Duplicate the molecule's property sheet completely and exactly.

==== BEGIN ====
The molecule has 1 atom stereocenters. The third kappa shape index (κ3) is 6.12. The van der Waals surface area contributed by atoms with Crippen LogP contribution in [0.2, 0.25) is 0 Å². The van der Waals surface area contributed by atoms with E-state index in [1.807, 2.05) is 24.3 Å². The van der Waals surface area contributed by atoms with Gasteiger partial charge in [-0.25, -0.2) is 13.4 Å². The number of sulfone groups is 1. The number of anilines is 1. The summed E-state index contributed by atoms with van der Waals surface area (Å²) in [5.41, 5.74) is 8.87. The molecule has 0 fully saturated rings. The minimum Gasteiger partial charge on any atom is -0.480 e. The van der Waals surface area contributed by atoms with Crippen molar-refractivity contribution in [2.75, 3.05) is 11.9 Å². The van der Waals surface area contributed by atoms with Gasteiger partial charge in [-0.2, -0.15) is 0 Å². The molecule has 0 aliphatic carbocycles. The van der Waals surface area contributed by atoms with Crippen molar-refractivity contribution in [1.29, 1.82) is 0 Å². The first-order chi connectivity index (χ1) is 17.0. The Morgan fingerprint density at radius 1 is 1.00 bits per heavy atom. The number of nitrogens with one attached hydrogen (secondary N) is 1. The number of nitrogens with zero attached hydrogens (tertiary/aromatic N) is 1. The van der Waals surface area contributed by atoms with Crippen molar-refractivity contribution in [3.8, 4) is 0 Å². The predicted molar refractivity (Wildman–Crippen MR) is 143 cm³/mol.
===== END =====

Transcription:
The molecule has 1 atom stereocenters. The third kappa shape index (κ3) is 6.12. The van der Waals surface area contributed by atoms with Crippen LogP contribution in [0.2, 0.25) is 0 Å². The van der Waals surface area contributed by atoms with E-state index in [1.807, 2.05) is 24.3 Å². The van der Waals surface area contributed by atoms with Gasteiger partial charge in [-0.25, -0.2) is 13.4 Å². The number of sulfone groups is 1. The number of anilines is 1. The summed E-state index contributed by atoms with van der Waals surface area (Å²) in [5.41, 5.74) is 8.87. The molecule has 0 fully saturated rings. The minimum Gasteiger partial charge on any atom is -0.480 e. The van der Waals surface area contributed by atoms with Crippen molar-refractivity contribution in [2.75, 3.05) is 11.9 Å². The van der Waals surface area contributed by atoms with Gasteiger partial charge in [-0.2, -0.15) is 0 Å². The molecule has 0 aliphatic carbocycles. The van der Waals surface area contributed by atoms with Crippen molar-refractivity contribution in [1.29, 1.82) is 0 Å². The first-order chi connectivity index (χ1) is 17.0. The Morgan fingerprint density at radius 1 is 1.00 bits per heavy atom. The number of nitrogens with one attached hydrogen (secondary N) is 1. The number of nitrogens with zero attached hydrogens (tertiary/aromatic N) is 1. The van der Waals surface area contributed by atoms with Crippen molar-refractivity contribution in [3.8, 4) is 0 Å². The predicted molar refractivity (Wildman–Crippen MR) is 143 cm³/mol.